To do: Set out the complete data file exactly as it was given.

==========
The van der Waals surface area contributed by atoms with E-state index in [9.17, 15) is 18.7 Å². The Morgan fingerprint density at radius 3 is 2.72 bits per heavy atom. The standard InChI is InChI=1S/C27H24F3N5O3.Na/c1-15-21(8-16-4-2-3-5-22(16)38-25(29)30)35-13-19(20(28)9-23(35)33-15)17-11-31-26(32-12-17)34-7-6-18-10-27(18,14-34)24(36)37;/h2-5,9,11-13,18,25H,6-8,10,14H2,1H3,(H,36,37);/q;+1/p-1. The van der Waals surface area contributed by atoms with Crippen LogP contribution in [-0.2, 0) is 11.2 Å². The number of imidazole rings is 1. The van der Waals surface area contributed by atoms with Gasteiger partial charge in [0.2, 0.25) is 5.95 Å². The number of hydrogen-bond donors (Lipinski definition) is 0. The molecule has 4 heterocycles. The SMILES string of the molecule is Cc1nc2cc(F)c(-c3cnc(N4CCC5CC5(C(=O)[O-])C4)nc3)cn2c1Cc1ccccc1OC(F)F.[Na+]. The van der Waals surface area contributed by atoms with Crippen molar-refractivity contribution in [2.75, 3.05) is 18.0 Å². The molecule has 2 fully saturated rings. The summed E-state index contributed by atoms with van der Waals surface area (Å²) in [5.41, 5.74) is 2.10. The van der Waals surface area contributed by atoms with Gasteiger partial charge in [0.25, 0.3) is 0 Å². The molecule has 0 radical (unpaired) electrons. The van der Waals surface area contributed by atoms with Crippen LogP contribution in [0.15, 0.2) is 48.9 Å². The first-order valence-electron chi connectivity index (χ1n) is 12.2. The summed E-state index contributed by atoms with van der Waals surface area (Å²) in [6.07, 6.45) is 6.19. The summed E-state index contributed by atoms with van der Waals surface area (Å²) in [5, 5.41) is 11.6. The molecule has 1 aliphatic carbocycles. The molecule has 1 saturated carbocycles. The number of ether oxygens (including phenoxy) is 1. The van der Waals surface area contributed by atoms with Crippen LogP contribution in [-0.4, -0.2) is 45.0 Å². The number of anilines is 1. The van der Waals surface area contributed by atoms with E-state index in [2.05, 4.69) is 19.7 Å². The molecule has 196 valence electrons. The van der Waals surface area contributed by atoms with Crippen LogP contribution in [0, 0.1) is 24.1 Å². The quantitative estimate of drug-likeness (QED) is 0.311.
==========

The van der Waals surface area contributed by atoms with E-state index in [9.17, 15) is 18.7 Å². The Morgan fingerprint density at radius 3 is 2.72 bits per heavy atom. The standard InChI is InChI=1S/C27H24F3N5O3.Na/c1-15-21(8-16-4-2-3-5-22(16)38-25(29)30)35-13-19(20(28)9-23(35)33-15)17-11-31-26(32-12-17)34-7-6-18-10-27(18,14-34)24(36)37;/h2-5,9,11-13,18,25H,6-8,10,14H2,1H3,(H,36,37);/q;+1/p-1. The van der Waals surface area contributed by atoms with Crippen LogP contribution in [-0.2, 0) is 11.2 Å². The number of imidazole rings is 1. The van der Waals surface area contributed by atoms with Gasteiger partial charge in [0.2, 0.25) is 5.95 Å². The number of hydrogen-bond donors (Lipinski definition) is 0. The molecule has 4 heterocycles. The SMILES string of the molecule is Cc1nc2cc(F)c(-c3cnc(N4CCC5CC5(C(=O)[O-])C4)nc3)cn2c1Cc1ccccc1OC(F)F.[Na+]. The van der Waals surface area contributed by atoms with Crippen molar-refractivity contribution in [2.75, 3.05) is 18.0 Å². The molecule has 2 fully saturated rings. The summed E-state index contributed by atoms with van der Waals surface area (Å²) in [5.41, 5.74) is 2.10. The van der Waals surface area contributed by atoms with Gasteiger partial charge in [0.25, 0.3) is 0 Å². The molecule has 0 radical (unpaired) electrons. The van der Waals surface area contributed by atoms with Crippen LogP contribution in [0.15, 0.2) is 48.9 Å². The first-order valence-electron chi connectivity index (χ1n) is 12.2. The summed E-state index contributed by atoms with van der Waals surface area (Å²) in [6.07, 6.45) is 6.19. The summed E-state index contributed by atoms with van der Waals surface area (Å²) in [5, 5.41) is 11.6. The molecule has 1 aliphatic carbocycles. The molecule has 1 saturated carbocycles. The number of ether oxygens (including phenoxy) is 1. The van der Waals surface area contributed by atoms with Crippen LogP contribution in [-0.4, -0.2) is 45.0 Å². The number of anilines is 1. The van der Waals surface area contributed by atoms with E-state index in [2.05, 4.69) is 19.7 Å². The molecule has 196 valence electrons. The van der Waals surface area contributed by atoms with Crippen LogP contribution in [0, 0.1) is 24.1 Å². The quantitative estimate of drug-likeness (QED) is 0.311.